The Strategic Memory Advanced Reasoning Tactics (SMART™) brain health training protocol has been shown to improve symptoms of depression, anxiety and stress when delivered in person. New research from Center for BrainHealth® at The University of Texas at Dallas demonstrates the effectiveness of online delivery of SMART.
SMART training features strategies to strengthen the brain’s frontal networks and achieve significant, measurable brain changes and improvements. This brain health training program promotes improvements in both trained and untrained areas of cognitive functioning, including strategic attention, innovation, working memory and real-life executive function behaviors. In addition to improving cognitive function, SMART has also demonstrated unexpected benefits in mental health markers.
The research, “Effects of Online Brain Training on Self-Reported Mental Health Symptoms for Generally Healthy Adults During the COVID-19 Pandemic,” was published in Brain and Behavior.
This study investigated the effects of a 12-week, self-paced, online SMART training on mental health on 145 participants between the ages of 18-78 years. Participants included 106 females and 39 males. Participants self-reported mental health symptoms on the Depression Anxiety Stress Scale (DASS-21), a tool to measure the negative emotional states of depression, anxiety and tension/stress, both pre- and post- training. Although the participants consisted of healthy adults, some reported symptoms of psychological distress at baseline pre-training on the DASS-21, particularly in the younger age groups.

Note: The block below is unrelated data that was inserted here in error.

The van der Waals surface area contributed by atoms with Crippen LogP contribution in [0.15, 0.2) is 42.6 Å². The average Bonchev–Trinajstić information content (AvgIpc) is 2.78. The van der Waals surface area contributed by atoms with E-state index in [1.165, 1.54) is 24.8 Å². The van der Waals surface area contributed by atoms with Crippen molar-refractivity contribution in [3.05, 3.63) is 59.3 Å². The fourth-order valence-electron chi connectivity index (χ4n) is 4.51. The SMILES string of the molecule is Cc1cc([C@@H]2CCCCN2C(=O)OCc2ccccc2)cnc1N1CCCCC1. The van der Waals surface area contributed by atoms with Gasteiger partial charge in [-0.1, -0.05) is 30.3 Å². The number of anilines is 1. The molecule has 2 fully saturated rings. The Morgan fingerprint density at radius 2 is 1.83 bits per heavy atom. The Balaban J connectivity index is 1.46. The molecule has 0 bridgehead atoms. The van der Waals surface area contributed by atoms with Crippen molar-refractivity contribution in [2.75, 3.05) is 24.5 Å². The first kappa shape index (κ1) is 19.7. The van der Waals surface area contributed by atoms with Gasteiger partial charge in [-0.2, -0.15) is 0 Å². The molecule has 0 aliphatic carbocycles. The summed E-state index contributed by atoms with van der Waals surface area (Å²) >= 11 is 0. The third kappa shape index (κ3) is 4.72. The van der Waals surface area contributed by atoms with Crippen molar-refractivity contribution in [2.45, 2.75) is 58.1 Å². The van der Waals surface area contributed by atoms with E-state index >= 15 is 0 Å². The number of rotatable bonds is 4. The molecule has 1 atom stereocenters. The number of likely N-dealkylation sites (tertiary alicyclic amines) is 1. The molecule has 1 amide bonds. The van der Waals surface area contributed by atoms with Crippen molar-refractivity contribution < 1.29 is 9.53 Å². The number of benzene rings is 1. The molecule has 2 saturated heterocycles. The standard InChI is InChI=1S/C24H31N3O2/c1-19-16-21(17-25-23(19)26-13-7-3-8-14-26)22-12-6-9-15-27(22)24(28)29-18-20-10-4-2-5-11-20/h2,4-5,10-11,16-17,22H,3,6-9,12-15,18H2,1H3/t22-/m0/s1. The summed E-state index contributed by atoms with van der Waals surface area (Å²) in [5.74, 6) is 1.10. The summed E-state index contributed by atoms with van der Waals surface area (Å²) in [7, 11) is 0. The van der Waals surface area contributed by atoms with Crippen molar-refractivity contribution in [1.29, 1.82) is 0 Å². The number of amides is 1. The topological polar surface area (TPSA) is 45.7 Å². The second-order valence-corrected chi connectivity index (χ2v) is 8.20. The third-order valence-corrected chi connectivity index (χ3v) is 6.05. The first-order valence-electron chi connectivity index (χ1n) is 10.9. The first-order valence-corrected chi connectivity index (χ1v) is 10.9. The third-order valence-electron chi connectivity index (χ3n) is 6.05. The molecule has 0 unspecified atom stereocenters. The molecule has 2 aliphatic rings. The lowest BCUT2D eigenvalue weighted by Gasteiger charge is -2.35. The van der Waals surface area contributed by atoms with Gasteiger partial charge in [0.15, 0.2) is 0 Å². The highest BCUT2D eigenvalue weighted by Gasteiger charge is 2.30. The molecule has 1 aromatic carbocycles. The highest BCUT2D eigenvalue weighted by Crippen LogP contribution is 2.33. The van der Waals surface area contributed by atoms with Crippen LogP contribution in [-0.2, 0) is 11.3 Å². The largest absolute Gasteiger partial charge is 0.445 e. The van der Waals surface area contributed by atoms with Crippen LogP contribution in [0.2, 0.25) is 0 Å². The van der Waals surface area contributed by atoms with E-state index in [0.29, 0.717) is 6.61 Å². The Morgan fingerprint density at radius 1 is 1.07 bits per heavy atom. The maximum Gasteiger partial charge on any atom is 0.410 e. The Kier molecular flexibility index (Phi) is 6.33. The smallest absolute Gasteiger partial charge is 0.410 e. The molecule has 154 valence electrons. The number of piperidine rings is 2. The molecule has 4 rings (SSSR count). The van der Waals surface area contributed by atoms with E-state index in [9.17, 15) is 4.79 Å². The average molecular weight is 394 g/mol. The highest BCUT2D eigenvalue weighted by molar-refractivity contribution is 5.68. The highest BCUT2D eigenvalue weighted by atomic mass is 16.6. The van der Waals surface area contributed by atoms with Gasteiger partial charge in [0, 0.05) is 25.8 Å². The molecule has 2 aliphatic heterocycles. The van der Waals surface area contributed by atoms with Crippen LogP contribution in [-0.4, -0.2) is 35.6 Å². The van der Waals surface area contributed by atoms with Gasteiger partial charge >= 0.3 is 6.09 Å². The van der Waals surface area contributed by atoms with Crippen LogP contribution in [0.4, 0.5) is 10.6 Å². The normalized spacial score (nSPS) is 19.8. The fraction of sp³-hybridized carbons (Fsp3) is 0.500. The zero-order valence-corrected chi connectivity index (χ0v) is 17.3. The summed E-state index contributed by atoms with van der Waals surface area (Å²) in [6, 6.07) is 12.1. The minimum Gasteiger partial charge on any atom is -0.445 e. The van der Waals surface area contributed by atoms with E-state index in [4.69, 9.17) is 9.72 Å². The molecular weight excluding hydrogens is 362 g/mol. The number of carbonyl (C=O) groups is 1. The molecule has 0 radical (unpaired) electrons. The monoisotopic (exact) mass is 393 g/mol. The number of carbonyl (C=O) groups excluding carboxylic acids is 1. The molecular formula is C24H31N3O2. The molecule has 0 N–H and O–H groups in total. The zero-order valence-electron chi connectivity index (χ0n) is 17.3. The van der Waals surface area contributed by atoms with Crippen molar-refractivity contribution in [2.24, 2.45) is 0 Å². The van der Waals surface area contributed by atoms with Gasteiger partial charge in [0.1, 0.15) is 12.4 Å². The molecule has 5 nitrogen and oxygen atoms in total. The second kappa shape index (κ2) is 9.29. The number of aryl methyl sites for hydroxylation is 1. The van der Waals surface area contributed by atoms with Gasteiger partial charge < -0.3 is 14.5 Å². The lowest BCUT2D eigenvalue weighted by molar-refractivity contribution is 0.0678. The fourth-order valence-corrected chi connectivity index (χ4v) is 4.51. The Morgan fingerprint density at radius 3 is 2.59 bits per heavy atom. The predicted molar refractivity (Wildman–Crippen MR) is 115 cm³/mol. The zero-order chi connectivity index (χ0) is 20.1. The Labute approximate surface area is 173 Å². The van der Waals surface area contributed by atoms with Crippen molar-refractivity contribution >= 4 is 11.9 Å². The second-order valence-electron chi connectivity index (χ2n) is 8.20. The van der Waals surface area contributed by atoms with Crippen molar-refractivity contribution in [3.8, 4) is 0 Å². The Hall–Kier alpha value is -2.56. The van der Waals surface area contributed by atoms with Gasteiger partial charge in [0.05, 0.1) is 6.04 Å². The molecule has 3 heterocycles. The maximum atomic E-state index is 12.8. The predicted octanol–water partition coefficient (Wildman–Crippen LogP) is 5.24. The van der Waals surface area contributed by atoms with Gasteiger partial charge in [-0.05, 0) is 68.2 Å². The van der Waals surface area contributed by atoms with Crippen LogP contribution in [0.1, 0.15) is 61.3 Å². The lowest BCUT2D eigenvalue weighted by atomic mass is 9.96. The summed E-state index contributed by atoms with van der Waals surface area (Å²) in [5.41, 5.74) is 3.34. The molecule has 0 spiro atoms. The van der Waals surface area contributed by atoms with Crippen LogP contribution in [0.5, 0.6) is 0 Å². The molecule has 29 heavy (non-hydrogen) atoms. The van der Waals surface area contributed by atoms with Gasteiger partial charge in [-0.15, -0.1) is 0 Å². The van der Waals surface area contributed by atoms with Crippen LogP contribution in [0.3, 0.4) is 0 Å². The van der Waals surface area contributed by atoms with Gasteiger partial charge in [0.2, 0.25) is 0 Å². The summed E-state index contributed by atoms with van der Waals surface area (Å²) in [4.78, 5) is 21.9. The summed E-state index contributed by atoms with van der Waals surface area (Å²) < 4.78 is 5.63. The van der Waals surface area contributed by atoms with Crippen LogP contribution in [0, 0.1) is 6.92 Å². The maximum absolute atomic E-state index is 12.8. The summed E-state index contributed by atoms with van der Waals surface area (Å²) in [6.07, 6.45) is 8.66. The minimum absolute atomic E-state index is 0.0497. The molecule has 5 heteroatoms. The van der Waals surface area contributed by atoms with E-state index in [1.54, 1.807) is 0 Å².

Improvements in depression, anxiety and stress symptoms were observed following online SMART, evidenced by a significant decrease in self-reported symptoms on the DASS-21. While SMART training generally yielded mental health benefits across age, gender and education levels, additional exploration is warranted to explore how age and education may affect expression of symptom subtypes.
The lasting impact of this training was revealed in data from 44 participants who completed a follow-up DASS-21 six months after the initial training and showed that improvement in self-reported mental health symptoms was maintained or continued to expand post-training. These findings suggest that SMART may be an effective tool to help those experiencing pre-clinical mental health symptoms, particularly for depression and stress.
Lead author Sarah Laane, MS, CCC-SLP, a research clinician and doctoral student at Center for BrainHealth, stated these findings indicate that participants who completed online SMART experienced similar mental health benefits to those previously demonstrated after in-person SMART programs and demonstrates support for the use of online SMART as a potential low-cost, high-impact tool to support mental health.